Interview: Meet New York And Sydney Based Photographer Jesse Lizotte
We chat about his latest exhibition TATTOOED: IT'S AN ART
Mad Love
Words by Andrew Yee March 2, 2022

How we see the world is defined by those who captures it. No vision is more faithful and uncompromising than New and Sydney based photographer Jesse Lizotte.

Lizotte has garnered a reputation by turning his camera towards the peoples of urban subcultures. Migrating from the US to Australia at a young age, he had a worldly eye from a young age. Picking up the camera in his adolescence, he found it fit perfectly in his hands and would never leave them from then on. In the following years, Lizotte became drawn to images of rough-hewn youth and colourful street icons. His 2015 exhibition Lowrider not only captured all the grit and pageantry of LA Chicano culture but displayed his now-signature photographic authenticity.

Lizotte has been in high demand by an enviable list of clients and publications in recent years. He has shot the likes of Billie Eilish, Troye Sivan, Jason Momoa and Kelly Rowland. He has teamed up with The Galeries to curate their latest exhibition, TATTOOED: IT’S AN ART. The show highlights the works of renowned Sydney tattooists Demi Iacopetta, Shaun Daniel Allen and Pheazy through carefully crafted photos.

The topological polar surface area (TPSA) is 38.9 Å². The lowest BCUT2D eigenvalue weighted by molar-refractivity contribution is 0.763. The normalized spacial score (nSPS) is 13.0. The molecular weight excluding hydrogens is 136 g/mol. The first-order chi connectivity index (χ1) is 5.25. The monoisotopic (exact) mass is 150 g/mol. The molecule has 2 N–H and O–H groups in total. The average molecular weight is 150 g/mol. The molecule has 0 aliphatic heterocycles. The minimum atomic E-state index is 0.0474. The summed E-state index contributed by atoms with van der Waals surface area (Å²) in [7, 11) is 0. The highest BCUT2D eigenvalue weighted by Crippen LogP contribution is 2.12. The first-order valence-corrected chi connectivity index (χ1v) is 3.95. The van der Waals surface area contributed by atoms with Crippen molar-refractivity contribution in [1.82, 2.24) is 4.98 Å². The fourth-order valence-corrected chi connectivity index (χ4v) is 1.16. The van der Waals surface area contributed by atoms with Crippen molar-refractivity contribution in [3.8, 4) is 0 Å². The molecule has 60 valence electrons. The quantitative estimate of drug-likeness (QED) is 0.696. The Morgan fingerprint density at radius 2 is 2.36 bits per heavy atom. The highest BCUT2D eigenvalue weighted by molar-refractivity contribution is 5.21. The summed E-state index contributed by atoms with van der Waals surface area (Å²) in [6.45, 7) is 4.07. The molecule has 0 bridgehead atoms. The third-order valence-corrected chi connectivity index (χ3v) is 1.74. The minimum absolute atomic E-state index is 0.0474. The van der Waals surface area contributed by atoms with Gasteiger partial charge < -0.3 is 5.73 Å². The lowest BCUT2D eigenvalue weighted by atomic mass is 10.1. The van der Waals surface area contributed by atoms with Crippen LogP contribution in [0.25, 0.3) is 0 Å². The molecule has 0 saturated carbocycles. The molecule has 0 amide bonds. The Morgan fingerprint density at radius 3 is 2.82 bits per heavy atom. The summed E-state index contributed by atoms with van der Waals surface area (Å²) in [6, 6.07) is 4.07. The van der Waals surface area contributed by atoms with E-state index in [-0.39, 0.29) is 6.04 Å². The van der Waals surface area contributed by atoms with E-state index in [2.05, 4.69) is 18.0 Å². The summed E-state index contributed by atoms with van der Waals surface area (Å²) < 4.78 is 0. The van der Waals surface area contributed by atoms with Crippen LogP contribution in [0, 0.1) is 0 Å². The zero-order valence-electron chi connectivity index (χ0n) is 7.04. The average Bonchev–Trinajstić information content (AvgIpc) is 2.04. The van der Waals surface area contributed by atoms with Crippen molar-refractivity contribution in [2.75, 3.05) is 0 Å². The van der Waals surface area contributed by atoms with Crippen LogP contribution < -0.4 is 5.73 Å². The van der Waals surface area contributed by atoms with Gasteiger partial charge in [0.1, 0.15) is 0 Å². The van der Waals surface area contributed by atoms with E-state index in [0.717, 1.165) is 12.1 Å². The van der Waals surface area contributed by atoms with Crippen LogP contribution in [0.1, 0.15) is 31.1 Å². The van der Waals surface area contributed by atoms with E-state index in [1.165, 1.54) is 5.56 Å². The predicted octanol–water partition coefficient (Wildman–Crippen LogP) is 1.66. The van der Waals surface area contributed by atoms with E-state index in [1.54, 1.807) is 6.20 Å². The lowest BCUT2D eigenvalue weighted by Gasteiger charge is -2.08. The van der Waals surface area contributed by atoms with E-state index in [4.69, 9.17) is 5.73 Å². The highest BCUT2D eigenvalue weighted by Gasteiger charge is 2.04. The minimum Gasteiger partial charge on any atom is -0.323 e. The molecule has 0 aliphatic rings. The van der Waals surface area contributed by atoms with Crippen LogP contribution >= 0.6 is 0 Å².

We caught up with Lizotte to talk about TATTOOED: IT’S AN ART, his career, and thoughts on where tattooing is in 2022!

Hi Jesse! Firstly congratulations on curating TATTOO: IT’S AN ART. How does it feel for audiences to see the works, especially after the last few months we’ve all had?

Thank you! It feels nice to see people engage with the exhibition in a public space at The Galeries and to get feedback in real-time. The installation is like a ‘gallery’ in the most democratic sense. It’s cool to see people from all different walks of life interacting with the works. I also love working on a large scale. I feel a lot of the impact of an image can be lost when we view it on our phones, which is something we’ve all become so accustomed to recently.

You first picked up the camera at the tender age of nine, continuing to take photos throughout your youth. Do you remember what the feeling was like of using the camera in those formative years?

When I was a kid running around taking photos it was just irreverent and unadulterated and I had no real point of reference. I look back on some of those photos and I laugh because some of them are actually half decent! A lot of that innocence is lost as you get older and develop habits. I’m still trying to tap into that magic and wonder again that I felt for the first time. When shooting film, the process was all very analog and that was part of the mystique and the allure of photography for me. It’s great that photography is so instant and accessible now, but I feel that has its drawbacks too. 

A big focus of your work has been capturing the images and lives of fringe culture. What drew you to this?